With few exceptions, hiring managers at mid to large-sized American organizations offer job seekers but one port-of-entry: buggy, unwieldy applicant tracking systems (AKA "talent management systems"), which pitiable job seekers must wrestle online. Under this paradigm, literal and figurative HR robots judge applicants based on experiential demands with little regard to the applicants' potential to add value to their organizations' bottom lines. Lou Adler, entrepreneur and best-selling author, summarized this disconnect in an article he recently published on LinkedIn:
"Successful candidate will develop a new approach for reducing water usage by 50%" is a lot better than saying “Must have 5-10 years of environmental engineering background including 3-5 years of wastewater management."Correct. But ATSes can't judge applicants based on successes. Nor can HR employees, who have little--or no--expertise in the jobs they're tasked to hire for. Clearly, organizational leaders should spearhead searches for candidates in their fields of expertise. But, tragically, a great many talented candidates are stonewalled before they even get a chance to make their cases to a decision maker. Consider the following infuriating anecdote from Yahoo! Finance:
I'm a technical Product Manager. I've launched about ten big products. This is all I do. I work for technology companies. I got laid off in September, and I applied for a job online yesterday afternoon.
Last night at ten p.m. I received an auto-responder message back from the employer. It said that I wasn't chosen to move forward for the product manager job I had applied for. I was surprised, but those things happen. The auto-responder message said that I'd be notified of any other job openings that are a closer fit to my background.Instead of forcing talented applicants to contend with ridiculousness such as this, hiring managers should take the lead in determining which applicants could best add value to their organizations. Literal and figurative HR robots can never replace the judgement of organizational leaders, no matter how well-"programmed" those robots are. Not surprisingly, the current ATS-centric American hiring paradigm has a failure rate of up to 50%, according to ERE Recruiting Intelligence, a prominent HR industry analyst.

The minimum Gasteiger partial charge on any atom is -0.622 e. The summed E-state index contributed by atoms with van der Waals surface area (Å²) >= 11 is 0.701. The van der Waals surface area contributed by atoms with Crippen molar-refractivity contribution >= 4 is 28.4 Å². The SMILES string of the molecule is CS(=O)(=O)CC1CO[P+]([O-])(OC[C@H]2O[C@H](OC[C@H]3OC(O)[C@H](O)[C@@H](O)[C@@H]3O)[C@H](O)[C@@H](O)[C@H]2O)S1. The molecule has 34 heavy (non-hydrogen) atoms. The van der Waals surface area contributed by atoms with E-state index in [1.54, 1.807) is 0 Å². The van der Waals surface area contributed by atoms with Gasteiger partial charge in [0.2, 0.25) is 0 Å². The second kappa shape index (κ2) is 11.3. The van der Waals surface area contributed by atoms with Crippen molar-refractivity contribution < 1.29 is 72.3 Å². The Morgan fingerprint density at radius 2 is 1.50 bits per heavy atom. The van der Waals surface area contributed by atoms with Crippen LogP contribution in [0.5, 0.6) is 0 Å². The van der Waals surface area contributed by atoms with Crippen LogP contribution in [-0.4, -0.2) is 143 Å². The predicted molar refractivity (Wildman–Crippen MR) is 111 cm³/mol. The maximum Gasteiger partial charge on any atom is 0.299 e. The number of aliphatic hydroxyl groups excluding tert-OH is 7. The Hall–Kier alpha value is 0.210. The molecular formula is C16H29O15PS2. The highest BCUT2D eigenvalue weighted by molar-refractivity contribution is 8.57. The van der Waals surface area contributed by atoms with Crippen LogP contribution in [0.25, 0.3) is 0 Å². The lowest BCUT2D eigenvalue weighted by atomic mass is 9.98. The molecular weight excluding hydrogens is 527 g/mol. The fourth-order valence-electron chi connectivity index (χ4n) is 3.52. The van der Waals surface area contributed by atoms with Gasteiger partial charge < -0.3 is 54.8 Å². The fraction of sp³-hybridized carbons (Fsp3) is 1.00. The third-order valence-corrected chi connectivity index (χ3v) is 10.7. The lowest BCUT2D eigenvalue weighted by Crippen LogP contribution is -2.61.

I got another auto-responder message from the same company early this morning. They sent me another job opening. Guess what kind of job it was? It was a food service job in their company lunchroom.
The RECRUITER who had the product manager opening on her desk told me why I'd been rejected by the company's careers website. She told me that she gets so many unsuitable resumes through the company careers portal that she set the parameters to Reject All Resumes. Every single person who applies through the site the way I did gets a no-thanks message. Because the company's job-posting system asks for a default -- they require the recruiter to direct those rejected applicants somewhere, that is -- she set it up to send every rejected person all the new job openings that are posted for any job in the company. That's why I got the food service job.